If there is anyone who could understand the dynamics of hate and heresy, it would be Elie Weisel. As a Holocaust survivor, he witnessed heresy that turned churches into propaganda arms of the Nazi regime and hatred that plumbed the depths of humanity. And yet what frustrated him the most was not hate, ugliness, or heresy; it was indifference.
Over the 2018–2019 academic year, while participating in a teaching fellowship through the Institute for Islamic-Christian-Jewish Studies, I have begun to experience a similar frustration with indifference. Our teaching fellowship affords us the opportunity to gather with our fellow educators and inquirers, asking thought-provoking questions of one another, while in the downtime between meetings we each journey out into the world to see if we can learn something on our own.
I chose to spend time each month visiting various religious institutions and attempting to have conversations with people religiously different from myself. These conversations have been extremely informative and helpful for my personal learning. However, what has surprised me most is the number of people who have refused to talk to me altogether. Some have been afraid of confrontation or the possibility of disagreement; others have simply told me that they are not interested in sharing their perspectives or hearing mine. On average, my invitation to a conversation has been rejected about twice as often as it has been accepted. All of this has led me to think about the concept of this thing we call “tolerance.”
The topic of extremism dominates the public conversation about religion. In fact, I am not sure that popular media is capable of having a conversation about religion without using words like “radical” or “extremist.” But these are interesting words to choose, and words have implications. When we say that a viewpoint is “extreme,” we mean that it falls on a spectrum far outside of the moderate. For example, political extremism falls into the categories “far-left” or “far-right.” But it is out of fear of these extreme political or religious positions that many people (in fact, it seems the majority of people) have fled to what is truly the other extreme… a silent kind of extremism. See, the opposite of Democrat is not Republican, it’s the person who doesn’t vote. The opposite of the believer is not the atheist, it’s the person with the “coexist” bumper sticker. The opposite of love is not hate, it’s indifference.
Our society has taken steps in a dangerous direction, erecting for itself a silent kind of indifference that purports to be the solution to religious dissent. After all, if there are two things we are told not to discuss at the American dinner table, they are politics and religion. This thing called “tolerance” has been praised as the antidote to disagreements. Unfortunately, it has also been the antidote to the conversation. The people who have declined my invitation to have a conversation have not been angry or resentful of me; in fact, they have seemed to appreciate my interest in their faith. However, to engage in conversation with someone different from oneself seems to violate the new American code of sensibility.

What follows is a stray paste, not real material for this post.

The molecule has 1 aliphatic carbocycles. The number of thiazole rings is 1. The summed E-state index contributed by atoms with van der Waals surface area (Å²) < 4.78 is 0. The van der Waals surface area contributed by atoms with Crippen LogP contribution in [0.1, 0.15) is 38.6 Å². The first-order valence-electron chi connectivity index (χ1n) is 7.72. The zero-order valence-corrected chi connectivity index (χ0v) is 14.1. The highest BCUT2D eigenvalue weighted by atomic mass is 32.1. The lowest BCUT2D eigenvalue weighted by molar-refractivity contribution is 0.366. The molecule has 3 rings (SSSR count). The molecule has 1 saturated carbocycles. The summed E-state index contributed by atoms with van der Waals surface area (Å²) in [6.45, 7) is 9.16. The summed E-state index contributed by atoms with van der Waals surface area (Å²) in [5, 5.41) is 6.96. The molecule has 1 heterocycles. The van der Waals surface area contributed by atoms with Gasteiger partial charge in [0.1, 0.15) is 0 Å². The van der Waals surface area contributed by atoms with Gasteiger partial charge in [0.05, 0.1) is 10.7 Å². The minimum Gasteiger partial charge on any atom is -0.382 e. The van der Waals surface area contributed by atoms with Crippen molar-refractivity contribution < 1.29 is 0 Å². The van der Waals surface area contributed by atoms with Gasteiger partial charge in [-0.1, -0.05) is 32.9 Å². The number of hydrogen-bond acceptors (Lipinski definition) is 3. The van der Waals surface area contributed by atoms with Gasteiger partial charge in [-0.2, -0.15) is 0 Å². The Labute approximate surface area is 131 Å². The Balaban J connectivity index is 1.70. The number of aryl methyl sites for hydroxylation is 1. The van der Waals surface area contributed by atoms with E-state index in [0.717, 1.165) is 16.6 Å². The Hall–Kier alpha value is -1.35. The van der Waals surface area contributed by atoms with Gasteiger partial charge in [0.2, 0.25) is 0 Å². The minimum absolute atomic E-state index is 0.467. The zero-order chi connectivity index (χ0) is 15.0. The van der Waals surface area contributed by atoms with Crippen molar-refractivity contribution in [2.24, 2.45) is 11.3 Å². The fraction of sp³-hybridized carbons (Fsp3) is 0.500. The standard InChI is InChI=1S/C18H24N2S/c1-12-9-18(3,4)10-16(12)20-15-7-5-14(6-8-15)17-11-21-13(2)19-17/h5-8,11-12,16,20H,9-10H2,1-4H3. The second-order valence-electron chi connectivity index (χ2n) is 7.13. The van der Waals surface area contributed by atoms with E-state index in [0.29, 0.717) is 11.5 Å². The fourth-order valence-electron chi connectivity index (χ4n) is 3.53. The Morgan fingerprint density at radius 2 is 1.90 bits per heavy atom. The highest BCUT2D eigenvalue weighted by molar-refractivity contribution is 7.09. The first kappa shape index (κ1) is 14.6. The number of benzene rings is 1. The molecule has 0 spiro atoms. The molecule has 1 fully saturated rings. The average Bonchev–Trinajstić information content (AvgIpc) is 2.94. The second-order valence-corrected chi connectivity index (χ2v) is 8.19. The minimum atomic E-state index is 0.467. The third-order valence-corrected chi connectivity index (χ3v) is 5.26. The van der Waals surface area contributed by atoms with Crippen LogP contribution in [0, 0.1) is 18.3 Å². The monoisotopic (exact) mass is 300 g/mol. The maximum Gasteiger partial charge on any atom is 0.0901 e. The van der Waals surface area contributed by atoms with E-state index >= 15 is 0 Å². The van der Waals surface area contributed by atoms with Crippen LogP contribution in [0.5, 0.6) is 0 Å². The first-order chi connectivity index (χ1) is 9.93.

This surely explains the recent increase in people who call themselves “Spiritual but not Religious.” It’s a nice idea or course, and it has been praised by many as the alternative to organized religion. However, throughout my conversations, I have noticed a problem. The driving motivation for most of these Spiritual But Not Religious has been to escape the theological problems they see in mainstream religion. However, in their eagerness to “escape” these problems, they have also removed their own voices from some of the most important conversations. It is certainly comfortable to be alone with your thoughts, protected from a world of voices that might disagree with you, but the advancement and maturation of theological thought require courageous conversations. To make that happen we need to use our voices and listen to the voices of others.
As the “Spiritual But Not Religious” population has increased, so have we seen a decrease in people’s willingness to have conversations. Apparently, my experience has not been fluke or coincidence; people everywhere are slowly moving away from the conversation. This is not just unhealthy behavior; this kind of “tolerance” is dangerous. Bad ideas are born in isolation from the conversation. A bad idea stated frankly in conversation is called out, examined, vetted, discussed, argued. A bad idea born in the silence of one’s mind grows, festers, and proliferates. If we want to answer the question of why some people we know are so intolerant in the name of religion, we must first ask ourselves why we didn’t start talking to them sooner, because it takes years of silent tolerance for bad ideas to grow.
I am not ignorant of the very loud and very disrespectful voices in our world today, and I sympathize with the view that tolerance and silence can seem like better options. However, the absence of respectful conversation makes the disrespectful voices seem louder; the world needs more voices like yours. I don’t think there will ever be a day when we all agree, but there certainly may be a day when we all understand each other. Let’s try to bring some courageous conversations back into our lives. Let’s try to listen in order to understand, rather than to reply. Let’s try to remember that the opposite of progress is not disagreement, it’s indifference.
Ben Maerzke is Religion Chair and Teacher at Mercy High School. Maerzke was a member of the 2018-19 ICJS Teachers Fellowship.
Opinions expressed in blog posts by the ICJS Teacher Fellows are solely the author’s. ICJS welcomes a diversity of opinions and perspectives.